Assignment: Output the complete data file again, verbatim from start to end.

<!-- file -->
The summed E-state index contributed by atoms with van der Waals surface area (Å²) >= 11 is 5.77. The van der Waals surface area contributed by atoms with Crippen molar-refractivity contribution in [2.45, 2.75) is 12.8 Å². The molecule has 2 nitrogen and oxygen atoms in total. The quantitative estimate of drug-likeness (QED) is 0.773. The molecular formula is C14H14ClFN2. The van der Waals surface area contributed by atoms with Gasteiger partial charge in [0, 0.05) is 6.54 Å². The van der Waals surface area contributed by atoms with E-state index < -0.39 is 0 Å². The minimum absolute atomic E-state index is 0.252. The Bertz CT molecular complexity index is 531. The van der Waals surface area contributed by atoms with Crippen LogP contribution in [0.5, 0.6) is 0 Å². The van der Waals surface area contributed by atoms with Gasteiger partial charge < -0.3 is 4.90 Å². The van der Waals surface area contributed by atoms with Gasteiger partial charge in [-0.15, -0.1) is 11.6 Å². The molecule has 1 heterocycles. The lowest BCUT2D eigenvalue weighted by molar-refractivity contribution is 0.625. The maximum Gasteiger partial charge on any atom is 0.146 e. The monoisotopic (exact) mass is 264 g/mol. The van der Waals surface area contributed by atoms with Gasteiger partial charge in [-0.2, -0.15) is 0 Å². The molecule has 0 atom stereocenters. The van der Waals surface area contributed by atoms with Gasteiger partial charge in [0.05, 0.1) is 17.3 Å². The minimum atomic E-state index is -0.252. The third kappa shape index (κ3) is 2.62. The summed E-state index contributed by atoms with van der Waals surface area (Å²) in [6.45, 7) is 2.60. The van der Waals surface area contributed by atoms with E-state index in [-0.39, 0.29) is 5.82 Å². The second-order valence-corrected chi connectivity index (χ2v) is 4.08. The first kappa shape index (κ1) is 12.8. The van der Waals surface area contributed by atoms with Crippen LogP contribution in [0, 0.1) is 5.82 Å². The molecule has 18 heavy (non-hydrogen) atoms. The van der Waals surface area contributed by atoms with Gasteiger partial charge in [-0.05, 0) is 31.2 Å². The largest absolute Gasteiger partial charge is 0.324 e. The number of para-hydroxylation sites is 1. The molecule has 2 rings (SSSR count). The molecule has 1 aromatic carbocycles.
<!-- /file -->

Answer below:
The summed E-state index contributed by atoms with van der Waals surface area (Å²) >= 11 is 5.77. The van der Waals surface area contributed by atoms with Crippen molar-refractivity contribution in [2.45, 2.75) is 12.8 Å². The molecule has 2 nitrogen and oxygen atoms in total. The quantitative estimate of drug-likeness (QED) is 0.773. The molecular formula is C14H14ClFN2. The van der Waals surface area contributed by atoms with Gasteiger partial charge in [0, 0.05) is 6.54 Å². The van der Waals surface area contributed by atoms with E-state index < -0.39 is 0 Å². The minimum absolute atomic E-state index is 0.252. The Bertz CT molecular complexity index is 531. The van der Waals surface area contributed by atoms with Crippen LogP contribution in [0.5, 0.6) is 0 Å². The van der Waals surface area contributed by atoms with Gasteiger partial charge < -0.3 is 4.90 Å². The van der Waals surface area contributed by atoms with Gasteiger partial charge in [-0.15, -0.1) is 11.6 Å². The molecule has 1 heterocycles. The lowest BCUT2D eigenvalue weighted by molar-refractivity contribution is 0.625. The maximum Gasteiger partial charge on any atom is 0.146 e. The monoisotopic (exact) mass is 264 g/mol. The van der Waals surface area contributed by atoms with Gasteiger partial charge in [-0.2, -0.15) is 0 Å². The molecule has 0 atom stereocenters. The van der Waals surface area contributed by atoms with Gasteiger partial charge in [0.05, 0.1) is 17.3 Å². The minimum atomic E-state index is -0.252. The third kappa shape index (κ3) is 2.62. The summed E-state index contributed by atoms with van der Waals surface area (Å²) in [6.45, 7) is 2.60. The van der Waals surface area contributed by atoms with E-state index in [-0.39, 0.29) is 5.82 Å². The second-order valence-corrected chi connectivity index (χ2v) is 4.08. The first kappa shape index (κ1) is 12.8. The van der Waals surface area contributed by atoms with Crippen LogP contribution in [0, 0.1) is 5.82 Å². The molecule has 18 heavy (non-hydrogen) atoms. The van der Waals surface area contributed by atoms with Gasteiger partial charge in [-0.05, 0) is 31.2 Å². The largest absolute Gasteiger partial charge is 0.324 e. The number of para-hydroxylation sites is 1. The molecule has 2 rings (SSSR count). The molecule has 1 aromatic carbocycles.